Under Armour has brought its sports apparel to much of the globe. Now the Baltimore brand is expanding into outer space with astronaut spacesuits.
Saying it wants to be part of the movement to make space accessible to “the Earth-bound masses,” Under Armour said its next frontier will be designing space apparel and footwear through a partnership with Virgin Galactic. It’s also teaming up on an astronaut performance training program.
"Working with Sir Richard [Branson] and Virgin Galactic is an opportunity of a lifetime, one that has the entire Under Armour team across the world excited,” Kevin Plank, Under Armour’s CEO and founder, said in an announcement. “This is a great opportunity to test our innovation at the highest level and continue to push the limits of human performance."
Officially, Under Armour will become Virgin Galactic’s “technical spacewear partner,” designing custom spacesuits and footwear for the passengers and pilots that Virgin Group initiative will send to the edge of space.
The suits will have something in common with Under Armour’s sweatpants and running shoes — a performance-with-style aspect, the company said.
"Our partnership is built on the firm foundations of shared values, and it will be an absolute privilege to wear an Under Armour astronaut space suit on Virgin Galactic's inaugural commercial space flight,” Branson said in the announcement.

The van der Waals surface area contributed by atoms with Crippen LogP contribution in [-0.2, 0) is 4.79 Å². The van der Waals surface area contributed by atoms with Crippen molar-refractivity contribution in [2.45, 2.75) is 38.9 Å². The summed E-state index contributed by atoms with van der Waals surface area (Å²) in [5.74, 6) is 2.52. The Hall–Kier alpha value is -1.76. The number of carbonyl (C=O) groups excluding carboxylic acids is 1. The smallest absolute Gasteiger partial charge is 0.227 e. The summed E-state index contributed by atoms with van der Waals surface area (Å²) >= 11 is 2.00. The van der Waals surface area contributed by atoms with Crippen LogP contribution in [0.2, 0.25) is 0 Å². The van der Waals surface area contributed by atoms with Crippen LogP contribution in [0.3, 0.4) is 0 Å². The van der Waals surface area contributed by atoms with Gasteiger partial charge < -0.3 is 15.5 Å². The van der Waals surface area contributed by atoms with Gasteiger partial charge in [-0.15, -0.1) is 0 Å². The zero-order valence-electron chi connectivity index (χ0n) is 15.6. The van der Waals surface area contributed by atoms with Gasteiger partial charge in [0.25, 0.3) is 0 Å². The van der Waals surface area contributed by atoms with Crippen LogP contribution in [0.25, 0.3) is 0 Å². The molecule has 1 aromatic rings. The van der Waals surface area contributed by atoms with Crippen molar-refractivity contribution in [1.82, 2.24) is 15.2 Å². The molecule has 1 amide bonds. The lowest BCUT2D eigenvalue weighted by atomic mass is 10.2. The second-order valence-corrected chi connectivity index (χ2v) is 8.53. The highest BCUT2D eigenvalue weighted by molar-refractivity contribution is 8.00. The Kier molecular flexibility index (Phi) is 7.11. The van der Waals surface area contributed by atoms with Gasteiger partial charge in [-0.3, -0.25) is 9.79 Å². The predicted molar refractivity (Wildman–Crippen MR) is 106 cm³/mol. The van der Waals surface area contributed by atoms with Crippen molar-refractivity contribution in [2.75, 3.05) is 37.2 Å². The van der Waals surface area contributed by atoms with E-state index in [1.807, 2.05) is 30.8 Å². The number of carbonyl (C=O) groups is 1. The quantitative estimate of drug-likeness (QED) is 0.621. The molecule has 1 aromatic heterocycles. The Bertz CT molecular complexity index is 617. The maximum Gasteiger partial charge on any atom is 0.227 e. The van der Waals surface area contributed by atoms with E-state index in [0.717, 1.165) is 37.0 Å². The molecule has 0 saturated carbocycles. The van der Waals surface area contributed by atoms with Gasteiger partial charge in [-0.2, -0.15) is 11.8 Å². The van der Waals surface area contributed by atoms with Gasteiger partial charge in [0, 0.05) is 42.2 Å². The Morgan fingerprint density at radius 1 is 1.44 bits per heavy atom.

Branson added that he and Plank have developed a personal friendship and that he admires the brand’s “determination to push technical boundaries in order to improve performance.”
More than 600 men and women from more than 50 countries have reserved spots to fly on Virgin Galactic’s reusable space launch system, which includes carrier aircraft WhiteKnightTwo and spacecraft SpaceShipTwo. The world’s first commercial spaceline was founded by Branson and is owned by the Virgin Group and Mubadala Investment Group.
Virgin Galactic promises a “thrilling high acceleration, rocket-powered, vertical ascent in SpaceShipTwo at more than three times the speed of sound,” when passengers will be able to leave their seats and experience weightlessness while marveling at views of planet Earth from space.